Documentation Plan

Before I describe the overall plan, I’ll describe my plan for documenting everything. There are a couple of reasons I’m going rather formal for my home data centre. They’re actually pretty close to the reasons you go formal with an actual data centre, to be honest.

Justification and goals

The chief reasons I’m tackling documentation in this way are:

  • I keep forgetting how I built something or where I got with something I haven’t finished building some months ago, so I waste time re-learning, re-discovering, etc.

  • I lose root passwords. This only happens for non-critical nodes, but these nodes too often wind up being important.

Some decent other reasons which I know will be beneficial:

  • Documenting a procedure means next time things will be much faster and easier to improve. Builds will be more consistent and it will be much harder to forget critical commonalities such as backups and logs.

  • Documentation forces you to think more about your decisions, or to examine what are not decisions but should be.

Knowledge targets

There are two areas I’m targeting for knowledge capture: basically the chief reasons, above.


Procedures are recipes for deploying systems and/or services. They are step-by-step instructions with necessary justification for each step and references to the source material.

The references are important as they enable me to check accuracy–sometimes when I come back to something after a time, I interpret it differently than the first time around–as well as check for updates.

System information

There are two facets of system information to capture: system specifications and the root passwords.

System specification may be the least important. I tend to remember the basic specs of each node in my home datacentre, except for, as previously mentioned, root passwords. Sometimes I do forget details such as which node has the larger storage and I have two older netbooks, one of which has Gig-E and the other only 100M Ethernet. There is a bit of risk here in the trade-off of utility of information vs. maintenance cost + potential for losing currency. I’ll see how this goes. Making it easy is important.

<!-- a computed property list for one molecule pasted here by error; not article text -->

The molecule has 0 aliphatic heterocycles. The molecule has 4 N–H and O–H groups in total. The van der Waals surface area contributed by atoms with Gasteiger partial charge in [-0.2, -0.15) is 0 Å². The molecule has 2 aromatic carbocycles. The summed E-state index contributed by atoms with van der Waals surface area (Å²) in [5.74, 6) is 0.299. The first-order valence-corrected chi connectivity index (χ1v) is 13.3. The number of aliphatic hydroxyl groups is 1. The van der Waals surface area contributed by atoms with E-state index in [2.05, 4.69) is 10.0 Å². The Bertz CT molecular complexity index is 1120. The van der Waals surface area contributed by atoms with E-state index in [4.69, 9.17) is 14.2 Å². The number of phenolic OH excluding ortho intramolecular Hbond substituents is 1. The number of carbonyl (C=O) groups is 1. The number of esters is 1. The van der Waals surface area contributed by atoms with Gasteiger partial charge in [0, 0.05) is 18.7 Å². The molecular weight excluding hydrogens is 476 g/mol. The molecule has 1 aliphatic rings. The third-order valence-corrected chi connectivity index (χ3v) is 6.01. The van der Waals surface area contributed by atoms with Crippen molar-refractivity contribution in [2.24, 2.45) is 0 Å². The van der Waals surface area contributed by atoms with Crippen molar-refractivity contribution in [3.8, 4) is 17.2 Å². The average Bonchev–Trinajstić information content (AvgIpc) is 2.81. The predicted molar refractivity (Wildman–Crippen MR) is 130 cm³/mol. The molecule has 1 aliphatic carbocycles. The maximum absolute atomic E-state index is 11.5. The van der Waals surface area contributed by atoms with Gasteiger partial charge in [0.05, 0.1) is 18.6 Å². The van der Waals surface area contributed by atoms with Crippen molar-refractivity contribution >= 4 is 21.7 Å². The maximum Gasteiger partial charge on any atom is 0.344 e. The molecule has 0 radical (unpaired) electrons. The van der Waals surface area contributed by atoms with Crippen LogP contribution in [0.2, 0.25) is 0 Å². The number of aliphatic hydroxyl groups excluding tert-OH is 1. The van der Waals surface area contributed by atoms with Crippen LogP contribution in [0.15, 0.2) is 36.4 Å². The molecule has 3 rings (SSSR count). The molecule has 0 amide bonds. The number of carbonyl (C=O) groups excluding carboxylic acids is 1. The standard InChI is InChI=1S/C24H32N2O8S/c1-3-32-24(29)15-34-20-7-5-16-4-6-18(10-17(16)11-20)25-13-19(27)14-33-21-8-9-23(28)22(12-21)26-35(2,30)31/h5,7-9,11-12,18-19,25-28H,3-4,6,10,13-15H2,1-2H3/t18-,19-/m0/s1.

The root passwords are important. They are rarely used and for the most part unusable, but they are good to have in some cases. They must be kept secure, obviously.

Implementation plan

I have been using Hugo quite a bit lately: for example, this site. Hugo is a static site generator which allows me to easily keep notes using Markdown in text files under a Git repository. It is quite flexible and supports different themes. I’ll assemble a custom theme for this site which will be very simple and support printable documents. Parts of the site will be printed on occasion and a copy kept in a special Operations duotang for offline reference, but the site will be up and available locally on my home network. I plan to maintain a GitLab service for this (as well as other sensitive projects, as I have in the past).

Procedures will be stored as blog posts, probably. The document classification is somewhat arbitrary, but it works. These may or may not be printed. Some critical base procedures may be, such as if I installed a modern uninterruptible power supply (UPS), for example, but I don’t need a hardcopy of how I build an LDAP service.

System specifications will be printable, and kept in the Operations duotang. In the case of something happening to me, this information would enable somebody with no familiarity of the pile of computers to figure out what is where and what’s important. Specifications, however, will not be stored as documents: Hugo supports storing structured data in YAML files, which are then interpreted by the layout templates and rendered in a readable form. By establishing a model in these YAML files, keeping the system specs current should be straightforward even if I haven’t added a new system in two years.

Passwords will not be stored in Hugo at all. The single copy will be handwritten on loose-leaf lined pages in the duotang.